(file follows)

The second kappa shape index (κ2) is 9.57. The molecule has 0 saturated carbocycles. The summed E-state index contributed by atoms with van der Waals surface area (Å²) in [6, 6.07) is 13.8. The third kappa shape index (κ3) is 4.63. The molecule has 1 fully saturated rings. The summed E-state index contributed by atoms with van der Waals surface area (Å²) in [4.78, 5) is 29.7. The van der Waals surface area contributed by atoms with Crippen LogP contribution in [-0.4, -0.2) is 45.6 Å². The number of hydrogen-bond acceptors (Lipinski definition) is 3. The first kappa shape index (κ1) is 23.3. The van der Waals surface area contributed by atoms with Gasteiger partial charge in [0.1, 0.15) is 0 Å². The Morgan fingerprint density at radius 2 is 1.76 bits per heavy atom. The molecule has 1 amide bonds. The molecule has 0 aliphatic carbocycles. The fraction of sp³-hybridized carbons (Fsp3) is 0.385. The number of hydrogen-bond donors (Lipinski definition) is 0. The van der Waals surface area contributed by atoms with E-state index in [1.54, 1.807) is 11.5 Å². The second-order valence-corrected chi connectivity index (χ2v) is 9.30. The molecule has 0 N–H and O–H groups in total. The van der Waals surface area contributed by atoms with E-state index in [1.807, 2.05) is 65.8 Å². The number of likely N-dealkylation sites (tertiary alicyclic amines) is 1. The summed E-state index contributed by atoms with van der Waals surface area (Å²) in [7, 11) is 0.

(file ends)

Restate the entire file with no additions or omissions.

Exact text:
The second kappa shape index (κ2) is 9.57. The molecule has 0 saturated carbocycles. The summed E-state index contributed by atoms with van der Waals surface area (Å²) in [6, 6.07) is 13.8. The third kappa shape index (κ3) is 4.63. The molecule has 1 fully saturated rings. The summed E-state index contributed by atoms with van der Waals surface area (Å²) in [4.78, 5) is 29.7. The van der Waals surface area contributed by atoms with Crippen LogP contribution in [-0.4, -0.2) is 45.6 Å². The number of hydrogen-bond acceptors (Lipinski definition) is 3. The first kappa shape index (κ1) is 23.3. The van der Waals surface area contributed by atoms with Gasteiger partial charge in [0.1, 0.15) is 0 Å². The Morgan fingerprint density at radius 2 is 1.76 bits per heavy atom. The molecule has 1 amide bonds. The molecule has 0 aliphatic carbocycles. The fraction of sp³-hybridized carbons (Fsp3) is 0.385. The number of hydrogen-bond donors (Lipinski definition) is 0. The van der Waals surface area contributed by atoms with E-state index in [1.54, 1.807) is 11.5 Å². The second-order valence-corrected chi connectivity index (χ2v) is 9.30. The molecule has 0 N–H and O–H groups in total. The van der Waals surface area contributed by atoms with E-state index in [1.807, 2.05) is 65.8 Å². The number of likely N-dealkylation sites (tertiary alicyclic amines) is 1. The summed E-state index contributed by atoms with van der Waals surface area (Å²) in [7, 11) is 0.